It is the largest waterfall in Europe, easily accessible and close to densely populated areas. But these days fewer and fewer people want to see it.
Up until the end of the 1960s, more than one and a half million people a year visited the Rhine Falls on the border between cantons Zurich and Schaffhausen. They were faced with an unparalleled natural spectacle: more than 700 cubic metres of water a second pitching over the wide limestone cliffs, which were formed during the last ice age.
The number of visitors has now dropped by nearly half compared with 30 years ago. The authorities in the region say the natural attraction has lost out to the large number of leisure activities now on offer in the area, including amusement and theme parks like "Europapark" and "Sealife Centre" across the border in Germany.
A working group was set up last year to look into the problem and to find ways of reversing the trend. Its findings made for stark reading: 85 per cent of all visitors to the falls only stopped while passing through to somewhere else, and most stayed less than two hours, spending little if any money.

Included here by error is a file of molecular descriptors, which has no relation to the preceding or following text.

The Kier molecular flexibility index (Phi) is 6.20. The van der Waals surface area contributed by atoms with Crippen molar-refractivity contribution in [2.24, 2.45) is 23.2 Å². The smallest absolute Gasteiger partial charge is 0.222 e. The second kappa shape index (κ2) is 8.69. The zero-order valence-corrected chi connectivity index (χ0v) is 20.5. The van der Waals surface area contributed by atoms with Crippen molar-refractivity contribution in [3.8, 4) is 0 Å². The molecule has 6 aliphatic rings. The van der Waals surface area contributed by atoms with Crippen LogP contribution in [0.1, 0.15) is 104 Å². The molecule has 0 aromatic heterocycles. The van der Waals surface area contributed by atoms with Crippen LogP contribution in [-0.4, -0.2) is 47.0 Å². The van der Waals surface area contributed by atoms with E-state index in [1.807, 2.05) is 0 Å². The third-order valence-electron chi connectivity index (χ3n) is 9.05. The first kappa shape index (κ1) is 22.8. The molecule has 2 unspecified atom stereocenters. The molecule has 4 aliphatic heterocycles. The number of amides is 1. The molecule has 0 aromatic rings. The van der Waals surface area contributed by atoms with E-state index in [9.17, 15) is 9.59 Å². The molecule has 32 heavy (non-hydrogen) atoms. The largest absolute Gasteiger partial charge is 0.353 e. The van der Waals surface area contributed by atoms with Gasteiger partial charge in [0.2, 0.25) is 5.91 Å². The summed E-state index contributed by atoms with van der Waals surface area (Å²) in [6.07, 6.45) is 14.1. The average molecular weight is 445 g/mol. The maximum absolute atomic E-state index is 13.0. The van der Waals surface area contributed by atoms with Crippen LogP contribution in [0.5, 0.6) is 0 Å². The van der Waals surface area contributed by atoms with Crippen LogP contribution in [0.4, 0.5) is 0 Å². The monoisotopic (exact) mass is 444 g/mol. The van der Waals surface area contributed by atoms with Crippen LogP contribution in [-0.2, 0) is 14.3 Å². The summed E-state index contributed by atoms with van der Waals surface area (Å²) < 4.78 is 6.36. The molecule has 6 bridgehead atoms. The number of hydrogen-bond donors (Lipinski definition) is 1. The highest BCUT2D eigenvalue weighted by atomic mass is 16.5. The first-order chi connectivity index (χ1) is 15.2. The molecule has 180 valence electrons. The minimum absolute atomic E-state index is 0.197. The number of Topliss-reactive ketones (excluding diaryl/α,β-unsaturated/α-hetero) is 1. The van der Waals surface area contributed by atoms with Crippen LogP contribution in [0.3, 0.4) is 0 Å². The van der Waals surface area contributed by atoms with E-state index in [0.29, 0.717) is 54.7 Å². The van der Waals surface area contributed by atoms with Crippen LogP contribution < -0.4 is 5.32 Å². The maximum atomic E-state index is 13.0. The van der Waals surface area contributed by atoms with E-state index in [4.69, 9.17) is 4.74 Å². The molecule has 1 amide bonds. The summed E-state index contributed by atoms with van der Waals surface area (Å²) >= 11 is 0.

"We don't want tourists who only pollute the environment and use the toilets," said Thomas Holenstein, head of the working group.
It has recommended investing SFr40 million to provide what Holenstein called "Infotainment" offers. He said people should be able to learn about the waterfall and the industry around the cataracts in an entertaining way. If the plan goes ahead, visitors will also be able to board a boat to take them below the falls.
Visitors will, however, have to pay for the new attractions. Only access to the existing viewing platform, which extends over the falls, will remain free.
The tourist offices in the region are already making attempts to attract more visitors. They are offering rides in rubber dinghies down the Rhine starting at the falls, and guided tours for groups, focusing on geological and historical aspects.
Swissinfo with agencies
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